Syrian government forces, backed by advisors from Iran, Iraq and Lebanon, are preparing to launch a large-scale operation and retake the strategic town of Khan Tuman in Syria’s northern province of Aleppo from foreign-sponsored Takfiri militants.
Syrian troopers together with military advisors from Iran’s Islamic Revolution Guards Corps (IRGC) and fighters from the Lebanese Hezbollah resistance movement as well as Iraq’s Mobilization Units have converged on the outskirts of the town, located southwest of the provincial capital city of Aleppo, and are gearing up for the liberation operation, Fars news agency reported.
Takfiri militants, led by fellow terrorists from the al-Qaeda-linked al-Nusra Front, took control of Khan Tuman on Friday, shortly before a 48-hour truce in Aleppo was due to expire.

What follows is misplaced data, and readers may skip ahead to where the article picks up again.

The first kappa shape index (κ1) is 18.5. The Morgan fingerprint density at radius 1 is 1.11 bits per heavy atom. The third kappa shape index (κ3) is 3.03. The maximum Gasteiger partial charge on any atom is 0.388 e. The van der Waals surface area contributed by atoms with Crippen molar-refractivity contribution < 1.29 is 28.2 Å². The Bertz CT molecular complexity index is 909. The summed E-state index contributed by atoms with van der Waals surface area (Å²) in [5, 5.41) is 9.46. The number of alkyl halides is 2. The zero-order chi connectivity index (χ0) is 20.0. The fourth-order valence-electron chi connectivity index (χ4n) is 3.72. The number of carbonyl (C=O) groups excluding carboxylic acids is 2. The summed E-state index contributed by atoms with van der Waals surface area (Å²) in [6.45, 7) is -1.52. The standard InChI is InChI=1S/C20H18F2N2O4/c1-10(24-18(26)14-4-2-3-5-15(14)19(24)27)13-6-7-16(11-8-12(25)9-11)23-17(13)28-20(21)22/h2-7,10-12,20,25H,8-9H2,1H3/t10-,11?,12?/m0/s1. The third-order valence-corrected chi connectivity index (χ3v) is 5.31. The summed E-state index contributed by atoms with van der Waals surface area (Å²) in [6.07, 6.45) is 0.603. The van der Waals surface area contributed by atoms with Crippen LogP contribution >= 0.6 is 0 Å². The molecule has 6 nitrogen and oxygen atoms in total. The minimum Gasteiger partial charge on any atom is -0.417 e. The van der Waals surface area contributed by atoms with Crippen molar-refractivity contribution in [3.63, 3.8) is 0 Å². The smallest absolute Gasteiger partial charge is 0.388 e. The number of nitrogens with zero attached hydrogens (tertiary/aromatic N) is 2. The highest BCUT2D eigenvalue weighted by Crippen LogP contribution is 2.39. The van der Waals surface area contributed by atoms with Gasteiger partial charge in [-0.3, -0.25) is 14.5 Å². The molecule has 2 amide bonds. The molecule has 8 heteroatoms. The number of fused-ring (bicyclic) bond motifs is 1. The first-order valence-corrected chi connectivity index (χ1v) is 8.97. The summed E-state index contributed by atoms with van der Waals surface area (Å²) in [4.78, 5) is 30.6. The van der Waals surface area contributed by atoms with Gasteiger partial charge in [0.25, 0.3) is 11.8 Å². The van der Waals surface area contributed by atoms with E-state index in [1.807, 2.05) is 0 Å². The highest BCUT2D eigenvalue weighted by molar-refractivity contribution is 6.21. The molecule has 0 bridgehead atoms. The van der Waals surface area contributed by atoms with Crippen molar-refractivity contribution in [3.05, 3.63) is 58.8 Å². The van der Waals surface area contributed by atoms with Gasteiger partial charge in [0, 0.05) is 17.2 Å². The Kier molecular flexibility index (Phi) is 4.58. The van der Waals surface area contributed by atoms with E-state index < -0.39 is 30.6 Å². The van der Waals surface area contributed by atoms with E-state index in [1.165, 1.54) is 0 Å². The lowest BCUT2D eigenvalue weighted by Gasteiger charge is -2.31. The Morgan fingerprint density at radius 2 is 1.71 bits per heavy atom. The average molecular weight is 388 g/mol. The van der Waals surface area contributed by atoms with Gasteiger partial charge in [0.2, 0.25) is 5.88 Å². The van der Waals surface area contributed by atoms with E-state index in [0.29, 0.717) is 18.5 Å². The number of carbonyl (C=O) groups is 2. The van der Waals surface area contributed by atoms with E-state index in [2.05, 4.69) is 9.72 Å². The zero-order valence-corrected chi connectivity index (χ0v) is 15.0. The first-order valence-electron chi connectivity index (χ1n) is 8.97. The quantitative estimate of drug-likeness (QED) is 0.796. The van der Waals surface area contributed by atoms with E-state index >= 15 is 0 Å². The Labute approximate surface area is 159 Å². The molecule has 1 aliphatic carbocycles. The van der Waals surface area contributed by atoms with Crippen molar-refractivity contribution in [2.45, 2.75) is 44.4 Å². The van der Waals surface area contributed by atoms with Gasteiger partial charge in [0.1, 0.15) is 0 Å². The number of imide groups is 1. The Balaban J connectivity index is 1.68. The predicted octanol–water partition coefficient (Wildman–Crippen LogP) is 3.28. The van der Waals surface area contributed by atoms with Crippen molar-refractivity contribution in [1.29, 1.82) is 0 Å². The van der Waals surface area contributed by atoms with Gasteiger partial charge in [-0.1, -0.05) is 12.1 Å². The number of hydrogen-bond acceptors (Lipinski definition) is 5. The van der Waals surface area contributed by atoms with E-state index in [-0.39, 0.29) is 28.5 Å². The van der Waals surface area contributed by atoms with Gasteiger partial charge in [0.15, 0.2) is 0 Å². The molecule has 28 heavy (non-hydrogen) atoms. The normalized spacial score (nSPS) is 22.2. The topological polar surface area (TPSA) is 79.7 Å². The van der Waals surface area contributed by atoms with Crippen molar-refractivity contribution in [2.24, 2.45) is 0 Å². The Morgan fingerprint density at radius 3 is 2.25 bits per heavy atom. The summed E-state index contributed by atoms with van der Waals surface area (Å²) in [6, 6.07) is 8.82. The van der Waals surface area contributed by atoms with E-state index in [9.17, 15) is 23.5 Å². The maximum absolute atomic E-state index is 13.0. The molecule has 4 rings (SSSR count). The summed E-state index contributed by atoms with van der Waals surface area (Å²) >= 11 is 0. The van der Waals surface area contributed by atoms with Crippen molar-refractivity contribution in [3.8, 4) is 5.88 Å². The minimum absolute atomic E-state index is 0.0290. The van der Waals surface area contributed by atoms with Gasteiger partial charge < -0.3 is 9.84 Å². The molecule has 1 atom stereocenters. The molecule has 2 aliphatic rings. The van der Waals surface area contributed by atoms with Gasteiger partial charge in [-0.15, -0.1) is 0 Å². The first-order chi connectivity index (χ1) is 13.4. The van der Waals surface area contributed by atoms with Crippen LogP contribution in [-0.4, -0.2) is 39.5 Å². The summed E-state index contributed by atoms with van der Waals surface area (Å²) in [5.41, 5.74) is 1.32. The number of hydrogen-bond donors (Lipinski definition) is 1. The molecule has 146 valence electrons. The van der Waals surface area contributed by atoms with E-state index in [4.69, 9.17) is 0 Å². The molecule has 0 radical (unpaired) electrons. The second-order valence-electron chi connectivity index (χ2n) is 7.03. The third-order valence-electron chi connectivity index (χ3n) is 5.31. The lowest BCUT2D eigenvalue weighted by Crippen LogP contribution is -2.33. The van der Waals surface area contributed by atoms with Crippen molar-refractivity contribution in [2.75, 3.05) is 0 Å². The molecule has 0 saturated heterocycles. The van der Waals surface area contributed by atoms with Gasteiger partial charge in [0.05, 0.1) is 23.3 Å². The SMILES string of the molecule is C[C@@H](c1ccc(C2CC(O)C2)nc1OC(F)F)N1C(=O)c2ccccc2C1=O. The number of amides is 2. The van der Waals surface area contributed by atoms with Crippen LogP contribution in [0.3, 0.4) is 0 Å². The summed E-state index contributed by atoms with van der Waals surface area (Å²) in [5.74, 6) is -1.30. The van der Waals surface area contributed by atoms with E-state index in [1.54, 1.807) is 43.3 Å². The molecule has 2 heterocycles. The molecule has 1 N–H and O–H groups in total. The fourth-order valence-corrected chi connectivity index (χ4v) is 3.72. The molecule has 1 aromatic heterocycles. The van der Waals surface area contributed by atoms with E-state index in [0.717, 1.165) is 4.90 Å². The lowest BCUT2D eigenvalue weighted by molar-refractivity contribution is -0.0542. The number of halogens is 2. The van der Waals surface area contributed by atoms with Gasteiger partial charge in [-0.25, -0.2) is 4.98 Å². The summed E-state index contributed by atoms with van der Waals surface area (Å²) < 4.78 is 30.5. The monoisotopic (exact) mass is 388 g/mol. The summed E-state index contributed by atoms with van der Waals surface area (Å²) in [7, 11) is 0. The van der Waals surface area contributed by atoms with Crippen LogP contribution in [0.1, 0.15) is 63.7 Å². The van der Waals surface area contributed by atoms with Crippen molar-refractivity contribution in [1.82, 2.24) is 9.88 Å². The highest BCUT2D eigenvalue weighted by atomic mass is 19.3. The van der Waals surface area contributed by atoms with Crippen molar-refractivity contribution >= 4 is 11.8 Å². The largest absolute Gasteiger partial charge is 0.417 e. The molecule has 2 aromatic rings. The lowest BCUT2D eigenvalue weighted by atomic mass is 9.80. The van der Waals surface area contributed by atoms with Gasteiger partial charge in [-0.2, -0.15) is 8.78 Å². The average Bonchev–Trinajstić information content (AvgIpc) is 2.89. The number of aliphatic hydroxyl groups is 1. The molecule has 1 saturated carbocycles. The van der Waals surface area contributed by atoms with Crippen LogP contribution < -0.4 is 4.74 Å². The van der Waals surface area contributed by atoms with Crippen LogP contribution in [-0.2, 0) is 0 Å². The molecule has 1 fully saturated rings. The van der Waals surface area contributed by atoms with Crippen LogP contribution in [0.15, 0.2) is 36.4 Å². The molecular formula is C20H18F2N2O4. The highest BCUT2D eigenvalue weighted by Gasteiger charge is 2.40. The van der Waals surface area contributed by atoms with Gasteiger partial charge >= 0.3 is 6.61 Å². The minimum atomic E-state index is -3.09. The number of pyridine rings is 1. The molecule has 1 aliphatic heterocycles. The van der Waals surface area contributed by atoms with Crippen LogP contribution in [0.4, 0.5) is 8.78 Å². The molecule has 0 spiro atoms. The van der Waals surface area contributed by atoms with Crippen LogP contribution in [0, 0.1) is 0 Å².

Informed sources, requesting not to be named, told Qatar’s al-Jazeera satellite news network that groups involved in the attack included Ahrar al-Sham, Ajnad al-Sham, and other factions under the command of Jaish al-Fatah (The Army of Conquest).
The IRGC announced in a statement on Saturday that 13 of its military advisers had been killed and 21 others wounded in Syria in recent days.
The statement added that the IRGC members were all from Iran's northern province of Mazandaran, noting that they were killed and injured in the town of Khan Tuman.
The town has changed hands between Syrian army soldiers, Daesh Takfiri terrorists and foreign-sponsored militants over the past few months. Syrian soldiers had wrested control over Khan Tuman in last December.
According to a February report by the Syrian Center for Policy Research, the conflict in Syria has claimed the lives of over 470,000 people since March 2011.